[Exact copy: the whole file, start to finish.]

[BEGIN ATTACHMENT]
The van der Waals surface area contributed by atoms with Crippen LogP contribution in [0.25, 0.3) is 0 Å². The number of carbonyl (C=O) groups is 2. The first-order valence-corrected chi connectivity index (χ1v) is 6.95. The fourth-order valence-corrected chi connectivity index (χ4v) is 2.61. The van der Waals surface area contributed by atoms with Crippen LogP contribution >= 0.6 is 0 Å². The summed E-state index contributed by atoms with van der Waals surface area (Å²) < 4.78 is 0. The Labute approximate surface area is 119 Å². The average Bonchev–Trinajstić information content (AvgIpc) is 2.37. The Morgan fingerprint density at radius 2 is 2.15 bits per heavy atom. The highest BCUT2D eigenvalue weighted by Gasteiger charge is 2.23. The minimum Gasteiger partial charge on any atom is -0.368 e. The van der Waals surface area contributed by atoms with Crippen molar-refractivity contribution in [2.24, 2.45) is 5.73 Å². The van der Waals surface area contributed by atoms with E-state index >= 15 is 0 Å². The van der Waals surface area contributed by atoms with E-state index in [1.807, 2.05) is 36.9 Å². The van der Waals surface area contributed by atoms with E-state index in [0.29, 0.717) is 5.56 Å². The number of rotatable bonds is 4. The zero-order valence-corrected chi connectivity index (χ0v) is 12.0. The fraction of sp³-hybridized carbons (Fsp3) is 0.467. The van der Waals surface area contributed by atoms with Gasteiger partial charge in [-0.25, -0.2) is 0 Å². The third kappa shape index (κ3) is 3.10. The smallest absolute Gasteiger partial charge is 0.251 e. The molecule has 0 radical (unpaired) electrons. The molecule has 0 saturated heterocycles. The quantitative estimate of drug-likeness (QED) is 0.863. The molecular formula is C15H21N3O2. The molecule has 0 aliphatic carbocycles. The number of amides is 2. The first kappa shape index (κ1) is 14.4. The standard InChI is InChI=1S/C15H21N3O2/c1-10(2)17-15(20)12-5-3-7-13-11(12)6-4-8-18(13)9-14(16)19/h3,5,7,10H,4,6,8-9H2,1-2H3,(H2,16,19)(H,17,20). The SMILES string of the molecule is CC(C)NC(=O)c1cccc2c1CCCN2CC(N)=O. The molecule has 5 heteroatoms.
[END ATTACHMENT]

The van der Waals surface area contributed by atoms with Crippen LogP contribution in [0.25, 0.3) is 0 Å². The number of carbonyl (C=O) groups is 2. The first-order valence-corrected chi connectivity index (χ1v) is 6.95. The fourth-order valence-corrected chi connectivity index (χ4v) is 2.61. The van der Waals surface area contributed by atoms with Crippen LogP contribution >= 0.6 is 0 Å². The summed E-state index contributed by atoms with van der Waals surface area (Å²) < 4.78 is 0. The Labute approximate surface area is 119 Å². The average Bonchev–Trinajstić information content (AvgIpc) is 2.37. The Morgan fingerprint density at radius 2 is 2.15 bits per heavy atom. The highest BCUT2D eigenvalue weighted by Gasteiger charge is 2.23. The minimum Gasteiger partial charge on any atom is -0.368 e. The van der Waals surface area contributed by atoms with Crippen molar-refractivity contribution in [2.24, 2.45) is 5.73 Å². The van der Waals surface area contributed by atoms with E-state index >= 15 is 0 Å². The van der Waals surface area contributed by atoms with E-state index in [1.807, 2.05) is 36.9 Å². The van der Waals surface area contributed by atoms with E-state index in [0.29, 0.717) is 5.56 Å². The number of rotatable bonds is 4. The zero-order valence-corrected chi connectivity index (χ0v) is 12.0. The fraction of sp³-hybridized carbons (Fsp3) is 0.467. The van der Waals surface area contributed by atoms with Gasteiger partial charge in [-0.25, -0.2) is 0 Å². The third kappa shape index (κ3) is 3.10. The smallest absolute Gasteiger partial charge is 0.251 e. The molecule has 0 radical (unpaired) electrons. The molecule has 0 saturated heterocycles. The quantitative estimate of drug-likeness (QED) is 0.863. The molecular formula is C15H21N3O2. The molecule has 0 aliphatic carbocycles. The number of amides is 2. The first kappa shape index (κ1) is 14.4. The standard InChI is InChI=1S/C15H21N3O2/c1-10(2)17-15(20)12-5-3-7-13-11(12)6-4-8-18(13)9-14(16)19/h3,5,7,10H,4,6,8-9H2,1-2H3,(H2,16,19)(H,17,20). The SMILES string of the molecule is CC(C)NC(=O)c1cccc2c1CCCN2CC(N)=O. The molecule has 5 heteroatoms.